In 1985, the private sector took a big step toward better self-regulation through the formation of the National Commission on Fraudulent Financial Reporting, the "Treadway Commission.
What does NCFFR stand for?
NCFFR stands for National Commission on Fraudulent Financial Reporting
This definition appears somewhat frequently and is found in the following Acronym Finder categories:
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- Northern California Formosan Federation
- Nacogdoches County Firefighters Association
- National Competition Fun Fly Association
- North Carolina Flag Football Association
- North Carolina Future Farmers of America (student farmers' organization; North Carolina State University; Raleigh, NC)
- Northern California Fly Fishing Board
- National Center on Full Faith and Credit (Arlington, VA; est. 1995; domestic violence protection facilitation)
- National Campaign for Fair Elections
- North Carolina Fallen Firefighters Foundation
- National Coarse Fishing Federation of Ireland
- North Carolina Falconer's Guild
- National Center for Farmworker Health, Inc.
- National Center on Family Homelessness (est. 1988; Newton, MA)
- North Country Freedom Homes (New York)
- Northside Coalition for Fair Housing (Pittsburgh, PA)
- North Carolina Fair Housing Center
- North Central Florida Health Planning Council
- National Care Farming Initiative (UK)
- National Centers for Investigation
- National Computer Forensic Institute (US Secret Service; Hoover, AL)
Samples in periodicals archive:
The National Commission on Fraudulent Financial Reporting (popularly known as the Treadway commission) reports on how fraudulent financial management can he reduced and how auditors con reduce the "expectations gap" between themselves and the public.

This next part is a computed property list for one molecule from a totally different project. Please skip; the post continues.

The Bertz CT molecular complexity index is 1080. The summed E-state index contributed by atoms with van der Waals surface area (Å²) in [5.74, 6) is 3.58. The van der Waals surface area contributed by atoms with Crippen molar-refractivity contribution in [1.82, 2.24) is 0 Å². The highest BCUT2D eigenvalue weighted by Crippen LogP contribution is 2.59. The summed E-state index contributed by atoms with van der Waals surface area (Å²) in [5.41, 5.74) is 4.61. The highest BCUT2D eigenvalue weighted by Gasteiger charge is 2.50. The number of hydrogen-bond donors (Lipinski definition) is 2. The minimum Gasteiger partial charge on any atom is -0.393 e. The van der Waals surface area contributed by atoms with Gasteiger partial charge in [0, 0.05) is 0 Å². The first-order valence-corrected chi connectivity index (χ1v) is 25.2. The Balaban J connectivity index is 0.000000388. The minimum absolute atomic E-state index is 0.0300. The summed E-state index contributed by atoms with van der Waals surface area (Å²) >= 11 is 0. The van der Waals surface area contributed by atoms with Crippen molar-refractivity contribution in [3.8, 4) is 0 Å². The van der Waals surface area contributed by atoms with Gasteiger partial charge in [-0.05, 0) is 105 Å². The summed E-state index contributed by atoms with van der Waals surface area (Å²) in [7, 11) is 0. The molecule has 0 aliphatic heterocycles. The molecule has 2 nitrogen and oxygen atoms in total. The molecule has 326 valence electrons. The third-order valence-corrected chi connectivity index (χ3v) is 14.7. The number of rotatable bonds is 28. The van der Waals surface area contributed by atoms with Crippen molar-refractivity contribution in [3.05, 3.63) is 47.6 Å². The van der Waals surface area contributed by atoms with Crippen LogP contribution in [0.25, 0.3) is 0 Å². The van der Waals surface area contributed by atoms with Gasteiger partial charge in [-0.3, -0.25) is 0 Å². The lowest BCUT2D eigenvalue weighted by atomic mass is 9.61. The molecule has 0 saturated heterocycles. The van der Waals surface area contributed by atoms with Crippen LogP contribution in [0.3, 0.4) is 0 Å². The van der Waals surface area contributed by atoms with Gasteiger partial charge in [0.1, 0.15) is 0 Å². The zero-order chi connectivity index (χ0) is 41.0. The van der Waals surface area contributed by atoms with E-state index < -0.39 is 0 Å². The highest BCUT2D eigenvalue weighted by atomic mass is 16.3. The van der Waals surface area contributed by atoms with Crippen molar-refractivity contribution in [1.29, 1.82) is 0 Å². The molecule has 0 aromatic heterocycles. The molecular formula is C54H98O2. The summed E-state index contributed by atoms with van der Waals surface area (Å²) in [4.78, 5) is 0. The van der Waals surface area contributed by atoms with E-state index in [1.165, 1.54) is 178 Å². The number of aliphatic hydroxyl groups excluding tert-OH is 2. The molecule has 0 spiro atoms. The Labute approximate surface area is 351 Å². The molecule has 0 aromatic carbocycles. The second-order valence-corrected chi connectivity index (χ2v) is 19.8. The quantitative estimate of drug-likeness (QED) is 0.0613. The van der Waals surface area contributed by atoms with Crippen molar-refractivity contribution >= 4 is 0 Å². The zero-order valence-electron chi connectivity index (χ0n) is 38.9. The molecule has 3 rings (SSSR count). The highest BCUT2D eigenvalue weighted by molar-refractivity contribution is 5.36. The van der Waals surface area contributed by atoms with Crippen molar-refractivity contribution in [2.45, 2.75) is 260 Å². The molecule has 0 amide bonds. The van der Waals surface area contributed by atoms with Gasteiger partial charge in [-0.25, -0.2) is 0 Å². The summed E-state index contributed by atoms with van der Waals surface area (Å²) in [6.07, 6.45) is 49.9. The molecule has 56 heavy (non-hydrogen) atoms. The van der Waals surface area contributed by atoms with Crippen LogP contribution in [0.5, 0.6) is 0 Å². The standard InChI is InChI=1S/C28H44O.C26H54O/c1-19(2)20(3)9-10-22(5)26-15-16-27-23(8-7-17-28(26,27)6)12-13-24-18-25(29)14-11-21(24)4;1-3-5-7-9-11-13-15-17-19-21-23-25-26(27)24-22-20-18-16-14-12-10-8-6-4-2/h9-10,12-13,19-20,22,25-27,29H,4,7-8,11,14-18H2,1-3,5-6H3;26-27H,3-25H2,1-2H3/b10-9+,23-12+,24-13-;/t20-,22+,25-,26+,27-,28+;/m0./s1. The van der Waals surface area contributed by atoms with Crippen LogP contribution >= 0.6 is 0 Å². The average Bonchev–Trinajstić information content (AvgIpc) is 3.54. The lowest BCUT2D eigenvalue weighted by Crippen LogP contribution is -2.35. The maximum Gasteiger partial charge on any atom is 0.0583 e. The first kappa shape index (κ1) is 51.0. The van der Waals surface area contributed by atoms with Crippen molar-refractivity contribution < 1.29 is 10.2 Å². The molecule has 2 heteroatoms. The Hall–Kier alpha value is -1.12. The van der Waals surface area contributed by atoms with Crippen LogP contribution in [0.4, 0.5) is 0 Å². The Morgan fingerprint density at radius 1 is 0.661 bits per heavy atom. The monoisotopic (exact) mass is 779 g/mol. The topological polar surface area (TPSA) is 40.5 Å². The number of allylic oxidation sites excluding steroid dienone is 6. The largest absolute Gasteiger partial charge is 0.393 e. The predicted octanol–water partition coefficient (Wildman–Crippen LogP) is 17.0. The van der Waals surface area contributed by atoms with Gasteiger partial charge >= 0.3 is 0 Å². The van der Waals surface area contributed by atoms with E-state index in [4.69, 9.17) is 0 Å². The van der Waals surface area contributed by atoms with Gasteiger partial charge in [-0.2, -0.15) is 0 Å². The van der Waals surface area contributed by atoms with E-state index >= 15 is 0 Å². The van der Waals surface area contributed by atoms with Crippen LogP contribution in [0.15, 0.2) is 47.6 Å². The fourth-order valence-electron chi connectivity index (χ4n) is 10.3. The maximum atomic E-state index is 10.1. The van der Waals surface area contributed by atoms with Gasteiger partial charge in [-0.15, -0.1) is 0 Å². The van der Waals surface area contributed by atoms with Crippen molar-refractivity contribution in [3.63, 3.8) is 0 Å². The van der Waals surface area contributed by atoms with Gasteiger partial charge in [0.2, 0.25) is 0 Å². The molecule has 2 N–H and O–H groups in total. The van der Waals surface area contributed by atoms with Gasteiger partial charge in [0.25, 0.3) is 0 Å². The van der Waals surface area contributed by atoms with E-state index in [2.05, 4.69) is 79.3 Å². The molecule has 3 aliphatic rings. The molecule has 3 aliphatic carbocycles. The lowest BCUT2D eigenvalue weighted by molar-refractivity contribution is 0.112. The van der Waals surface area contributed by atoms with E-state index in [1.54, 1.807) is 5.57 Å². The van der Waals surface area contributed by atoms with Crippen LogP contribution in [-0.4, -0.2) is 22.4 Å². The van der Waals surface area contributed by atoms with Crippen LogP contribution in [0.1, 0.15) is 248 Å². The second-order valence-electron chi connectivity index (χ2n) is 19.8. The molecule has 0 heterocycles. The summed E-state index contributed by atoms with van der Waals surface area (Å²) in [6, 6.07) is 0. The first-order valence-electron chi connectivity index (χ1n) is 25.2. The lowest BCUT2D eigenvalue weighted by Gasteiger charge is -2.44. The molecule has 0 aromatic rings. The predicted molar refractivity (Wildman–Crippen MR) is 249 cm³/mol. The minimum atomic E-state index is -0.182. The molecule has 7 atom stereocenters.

Originally formed in 1985 to sponsor the National Commission on Fraudulent Financial Reporting, COSO is a voluntary private sector organization dedicated to improving the quality of financial reporting through business ethics, effective internal controls, and corporate governance.
The National Commission on Fraudulent Financial Reporting (the Treadway commission) was formed and identified the "expectation gap.
They're the result of a three-year effort recommended by the National Commission on Fraudulent Financial Reporting (also called the Treadway Commission).
The Report of the National Commission on Fraudulent Financial Reporting, headed by former SEC Commissioner James C.
FEI has long believed that good ethics are good business and has demonstrated this belief through the adoption of a code of ethics for members, the recommendation that members include in their company's annual report a management report on internal controls, and our participation as a member of the Committee of Sponsoring Organizations (COSO) of the National Commission on Fraudulent Financial Reporting (the Treadway Commission).
One of the accounting profession's responses to this outcry was the creation of the National Commission on Fraudulent Financial Reporting (the Treadway commission) to investigate the causes of financial reporting frauds.